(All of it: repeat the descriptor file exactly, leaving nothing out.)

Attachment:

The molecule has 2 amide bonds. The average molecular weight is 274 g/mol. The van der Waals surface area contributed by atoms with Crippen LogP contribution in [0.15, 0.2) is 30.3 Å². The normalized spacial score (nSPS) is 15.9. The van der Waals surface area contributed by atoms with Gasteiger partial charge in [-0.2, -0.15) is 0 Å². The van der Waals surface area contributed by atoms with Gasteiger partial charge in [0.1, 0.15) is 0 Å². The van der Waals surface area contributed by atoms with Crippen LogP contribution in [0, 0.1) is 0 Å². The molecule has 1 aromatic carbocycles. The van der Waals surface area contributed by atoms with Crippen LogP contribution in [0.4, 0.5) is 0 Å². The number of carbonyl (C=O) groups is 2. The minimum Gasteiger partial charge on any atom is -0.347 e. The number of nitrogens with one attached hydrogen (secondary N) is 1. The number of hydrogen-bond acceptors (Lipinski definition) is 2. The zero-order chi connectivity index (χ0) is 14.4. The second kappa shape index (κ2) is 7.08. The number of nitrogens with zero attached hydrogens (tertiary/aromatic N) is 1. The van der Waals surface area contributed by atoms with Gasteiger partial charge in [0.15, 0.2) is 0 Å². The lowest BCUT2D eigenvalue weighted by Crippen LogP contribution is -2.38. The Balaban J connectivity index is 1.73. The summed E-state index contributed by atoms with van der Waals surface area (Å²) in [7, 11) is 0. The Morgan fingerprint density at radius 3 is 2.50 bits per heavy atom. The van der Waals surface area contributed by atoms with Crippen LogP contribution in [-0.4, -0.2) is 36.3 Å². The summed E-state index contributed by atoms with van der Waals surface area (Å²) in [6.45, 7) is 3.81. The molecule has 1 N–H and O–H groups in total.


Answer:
The molecule has 2 amide bonds. The average molecular weight is 274 g/mol. The van der Waals surface area contributed by atoms with Crippen LogP contribution in [0.15, 0.2) is 30.3 Å². The normalized spacial score (nSPS) is 15.9. The van der Waals surface area contributed by atoms with Gasteiger partial charge in [-0.2, -0.15) is 0 Å². The van der Waals surface area contributed by atoms with Gasteiger partial charge in [0.1, 0.15) is 0 Å². The van der Waals surface area contributed by atoms with Crippen LogP contribution in [0, 0.1) is 0 Å². The molecule has 1 aromatic carbocycles. The van der Waals surface area contributed by atoms with Crippen LogP contribution in [0.4, 0.5) is 0 Å². The number of carbonyl (C=O) groups is 2. The minimum Gasteiger partial charge on any atom is -0.347 e. The number of nitrogens with one attached hydrogen (secondary N) is 1. The number of hydrogen-bond acceptors (Lipinski definition) is 2. The zero-order chi connectivity index (χ0) is 14.4. The second kappa shape index (κ2) is 7.08. The number of nitrogens with zero attached hydrogens (tertiary/aromatic N) is 1. The van der Waals surface area contributed by atoms with Gasteiger partial charge in [0.15, 0.2) is 0 Å². The lowest BCUT2D eigenvalue weighted by Crippen LogP contribution is -2.38. The Balaban J connectivity index is 1.73. The summed E-state index contributed by atoms with van der Waals surface area (Å²) in [7, 11) is 0. The Morgan fingerprint density at radius 3 is 2.50 bits per heavy atom. The van der Waals surface area contributed by atoms with Crippen LogP contribution in [-0.4, -0.2) is 36.3 Å². The summed E-state index contributed by atoms with van der Waals surface area (Å²) in [6.45, 7) is 3.81. The molecule has 1 N–H and O–H groups in total.